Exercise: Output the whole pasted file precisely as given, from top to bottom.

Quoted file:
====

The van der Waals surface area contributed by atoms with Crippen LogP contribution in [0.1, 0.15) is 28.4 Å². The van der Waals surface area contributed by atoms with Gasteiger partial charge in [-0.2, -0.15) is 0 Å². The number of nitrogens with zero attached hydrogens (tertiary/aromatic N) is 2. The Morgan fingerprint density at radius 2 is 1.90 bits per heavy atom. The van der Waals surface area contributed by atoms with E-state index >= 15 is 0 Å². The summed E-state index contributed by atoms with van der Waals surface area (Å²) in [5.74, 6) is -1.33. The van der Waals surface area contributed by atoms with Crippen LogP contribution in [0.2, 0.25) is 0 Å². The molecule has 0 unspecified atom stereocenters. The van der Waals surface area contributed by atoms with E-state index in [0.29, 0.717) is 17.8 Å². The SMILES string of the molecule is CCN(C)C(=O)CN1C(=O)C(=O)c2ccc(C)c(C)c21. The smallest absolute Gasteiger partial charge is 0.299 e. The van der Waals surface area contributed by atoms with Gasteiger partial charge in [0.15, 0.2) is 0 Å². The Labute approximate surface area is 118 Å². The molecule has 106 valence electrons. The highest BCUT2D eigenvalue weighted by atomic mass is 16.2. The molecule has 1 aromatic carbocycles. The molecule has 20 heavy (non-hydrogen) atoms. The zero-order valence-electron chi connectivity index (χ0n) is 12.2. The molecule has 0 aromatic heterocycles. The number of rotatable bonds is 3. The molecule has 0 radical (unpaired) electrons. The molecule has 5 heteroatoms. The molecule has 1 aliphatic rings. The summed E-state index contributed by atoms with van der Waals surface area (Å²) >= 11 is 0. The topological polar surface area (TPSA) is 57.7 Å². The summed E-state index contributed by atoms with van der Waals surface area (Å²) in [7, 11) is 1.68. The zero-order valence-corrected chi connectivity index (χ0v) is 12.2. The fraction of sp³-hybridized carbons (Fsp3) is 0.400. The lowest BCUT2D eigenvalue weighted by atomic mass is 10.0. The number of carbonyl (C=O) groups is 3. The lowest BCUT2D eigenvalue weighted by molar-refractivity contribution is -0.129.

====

The van der Waals surface area contributed by atoms with Crippen LogP contribution in [0.1, 0.15) is 28.4 Å². The van der Waals surface area contributed by atoms with Gasteiger partial charge in [-0.2, -0.15) is 0 Å². The number of nitrogens with zero attached hydrogens (tertiary/aromatic N) is 2. The Morgan fingerprint density at radius 2 is 1.90 bits per heavy atom. The van der Waals surface area contributed by atoms with E-state index >= 15 is 0 Å². The summed E-state index contributed by atoms with van der Waals surface area (Å²) in [5.74, 6) is -1.33. The van der Waals surface area contributed by atoms with Crippen LogP contribution in [0.2, 0.25) is 0 Å². The molecule has 0 unspecified atom stereocenters. The van der Waals surface area contributed by atoms with E-state index in [0.29, 0.717) is 17.8 Å². The SMILES string of the molecule is CCN(C)C(=O)CN1C(=O)C(=O)c2ccc(C)c(C)c21. The smallest absolute Gasteiger partial charge is 0.299 e. The van der Waals surface area contributed by atoms with Gasteiger partial charge in [0.15, 0.2) is 0 Å². The Labute approximate surface area is 118 Å². The molecule has 106 valence electrons. The highest BCUT2D eigenvalue weighted by atomic mass is 16.2. The molecule has 1 aromatic carbocycles. The molecule has 20 heavy (non-hydrogen) atoms. The zero-order valence-electron chi connectivity index (χ0n) is 12.2. The molecule has 0 aromatic heterocycles. The number of rotatable bonds is 3. The molecule has 0 radical (unpaired) electrons. The molecule has 5 heteroatoms. The molecule has 1 aliphatic rings. The summed E-state index contributed by atoms with van der Waals surface area (Å²) >= 11 is 0. The topological polar surface area (TPSA) is 57.7 Å². The summed E-state index contributed by atoms with van der Waals surface area (Å²) in [7, 11) is 1.68. The zero-order valence-corrected chi connectivity index (χ0v) is 12.2. The fraction of sp³-hybridized carbons (Fsp3) is 0.400. The lowest BCUT2D eigenvalue weighted by atomic mass is 10.0. The number of carbonyl (C=O) groups is 3. The lowest BCUT2D eigenvalue weighted by molar-refractivity contribution is -0.129.